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Buying a Home with a Septic System

Posted by Justin Havre on Wednesday, October 17th, 2018 at 2:40pm.

Waste Water Treatment in House Septic systems are common in rural areas and less so in cities and towns like Calgary. Many people who move to the country from a larger community know little about septic systems and what to expect.

If you’re thinking about moving into a home with a septic tank, it’s important to understand how a septic system works and what kind of maintenance is involved.

Septic Systems Vs. Sewers

A sewer is an underground channel that connects your home to your community’s water treatment facility. Homeowners who use sewers are only responsible for maintaining the sewer line that runs beneath their own property, and most sewers need little to no regular maintenance.

A septic tank is an underground tank connected to a drain field. All waste water produced by the home is collected in the tank, where it separates into multiple layers. Bacteria inside the tank break down the waste, and when the water reaches a certain level, it runs into the drain field where it is filtered and cleaned through the soil. Homeowners who own septic tanks are typically responsible for all maintenance of the septic tank, including repair, replacement and pumping of the tank.

Septic System Maintenance

Septic tanks must be pumped and the contents must be removed on a regular basis. Typically, septic tanks need to be pumped every 2 to 3 years. The pumping schedule for a septic tank will depend on the size of the tank, number of people in the household and the amount of water that the house uses on a regular basis.

Tanks that are too small for the amount of waste water produced will need to be pumped more frequently than septic tanks that are properly sized for the property. Homeowners cannot pump their own septic tank; they must contact a septic tank pumping company to pump their tank for them in most cases.

What You Can and Can’t Flush

Septic tanks are designed to hold water, waste and toilet paper, and nothing else. The inside of a septic tank is a very delicate system. Flushing the wrong substances down into the tank can cause problems. Medications, anti-bacterial soaps and other cleaning products can kill beneficial bacteria in the tank.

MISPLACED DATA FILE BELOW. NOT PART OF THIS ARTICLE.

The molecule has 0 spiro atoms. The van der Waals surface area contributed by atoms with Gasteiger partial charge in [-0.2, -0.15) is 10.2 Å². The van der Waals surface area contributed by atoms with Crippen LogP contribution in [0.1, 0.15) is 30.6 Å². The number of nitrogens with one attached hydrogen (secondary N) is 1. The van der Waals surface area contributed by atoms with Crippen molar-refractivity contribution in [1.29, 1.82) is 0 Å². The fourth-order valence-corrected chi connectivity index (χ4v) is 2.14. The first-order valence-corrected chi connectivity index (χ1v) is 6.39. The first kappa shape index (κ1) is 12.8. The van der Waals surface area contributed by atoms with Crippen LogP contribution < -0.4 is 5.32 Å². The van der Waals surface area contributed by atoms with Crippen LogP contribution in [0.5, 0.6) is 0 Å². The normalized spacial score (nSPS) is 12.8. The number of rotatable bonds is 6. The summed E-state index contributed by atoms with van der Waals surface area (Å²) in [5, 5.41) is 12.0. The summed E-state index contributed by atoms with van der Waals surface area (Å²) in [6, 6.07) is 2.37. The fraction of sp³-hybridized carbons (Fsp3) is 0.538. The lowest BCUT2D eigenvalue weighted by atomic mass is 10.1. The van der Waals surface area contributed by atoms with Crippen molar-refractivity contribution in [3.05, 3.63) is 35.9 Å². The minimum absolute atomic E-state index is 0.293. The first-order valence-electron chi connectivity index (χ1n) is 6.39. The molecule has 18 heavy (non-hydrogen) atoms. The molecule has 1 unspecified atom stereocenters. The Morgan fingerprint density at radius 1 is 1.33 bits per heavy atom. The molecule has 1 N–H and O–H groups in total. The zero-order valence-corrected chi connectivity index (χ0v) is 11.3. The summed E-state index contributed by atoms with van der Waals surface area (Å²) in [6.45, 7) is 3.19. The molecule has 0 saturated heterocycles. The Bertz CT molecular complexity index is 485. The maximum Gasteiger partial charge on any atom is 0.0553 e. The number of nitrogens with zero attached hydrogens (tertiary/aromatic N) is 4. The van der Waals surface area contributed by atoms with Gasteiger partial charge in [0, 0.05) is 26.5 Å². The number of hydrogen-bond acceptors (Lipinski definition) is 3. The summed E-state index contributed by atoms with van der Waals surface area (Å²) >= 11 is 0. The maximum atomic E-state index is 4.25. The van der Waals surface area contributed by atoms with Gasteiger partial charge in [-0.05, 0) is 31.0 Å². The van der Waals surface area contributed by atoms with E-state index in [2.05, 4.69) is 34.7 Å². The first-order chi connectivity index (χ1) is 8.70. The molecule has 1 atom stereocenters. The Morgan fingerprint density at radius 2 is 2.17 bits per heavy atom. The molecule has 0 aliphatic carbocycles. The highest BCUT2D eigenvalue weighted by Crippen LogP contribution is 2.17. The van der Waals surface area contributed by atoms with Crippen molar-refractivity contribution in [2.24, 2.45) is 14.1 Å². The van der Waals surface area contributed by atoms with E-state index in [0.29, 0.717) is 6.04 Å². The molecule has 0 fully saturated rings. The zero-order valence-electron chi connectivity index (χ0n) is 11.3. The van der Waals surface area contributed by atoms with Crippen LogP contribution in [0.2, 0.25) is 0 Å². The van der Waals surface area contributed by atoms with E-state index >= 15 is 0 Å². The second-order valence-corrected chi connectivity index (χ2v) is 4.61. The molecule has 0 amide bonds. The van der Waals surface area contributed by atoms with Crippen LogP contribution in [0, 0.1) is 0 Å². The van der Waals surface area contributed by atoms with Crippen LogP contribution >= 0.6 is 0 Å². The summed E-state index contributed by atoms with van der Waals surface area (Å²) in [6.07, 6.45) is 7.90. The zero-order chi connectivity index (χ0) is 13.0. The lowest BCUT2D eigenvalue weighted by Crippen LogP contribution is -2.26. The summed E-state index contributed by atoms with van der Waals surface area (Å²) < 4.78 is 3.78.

Meanwhile, food particles that get flushed into the tank can clog the drain field. Homeowners with septic tanks are often advised not to use garbage disposals because this can result in a faster buildup of waste and a potential clog.

Warning Signs of Septic Trouble

Septic tanks that are not pumped frequently enough can overflow and back up into the house or onto the lawn. When looking at homes with septic tanks, you may be able to identify problems with the tank by looking for these warning signs:

  • Foul odor on the lawn.
  • Swampy areas in the grass.
  • Areas of unusually lush green grass.
  • Drains that are consistently slow throughout the house.

All of these signs are an indication that a home has a full septic tank that needs service, and could be a sign of a larger problem as well.

What You Need to Know Before You Move In

You will not be able to tell how often a septic tank needs to be pumped based on the pumping schedule of the previous occupants of a home. However, if you’re thinking about buying a home with a septic tank, it’s important to find out when the tank was last pumped and how large the tank is. This information can help you set a pumping schedule for your tank upon move in. Talk to your real estate agent to find out more information about the history of a septic tank for any home you’re thinking about purchasing.

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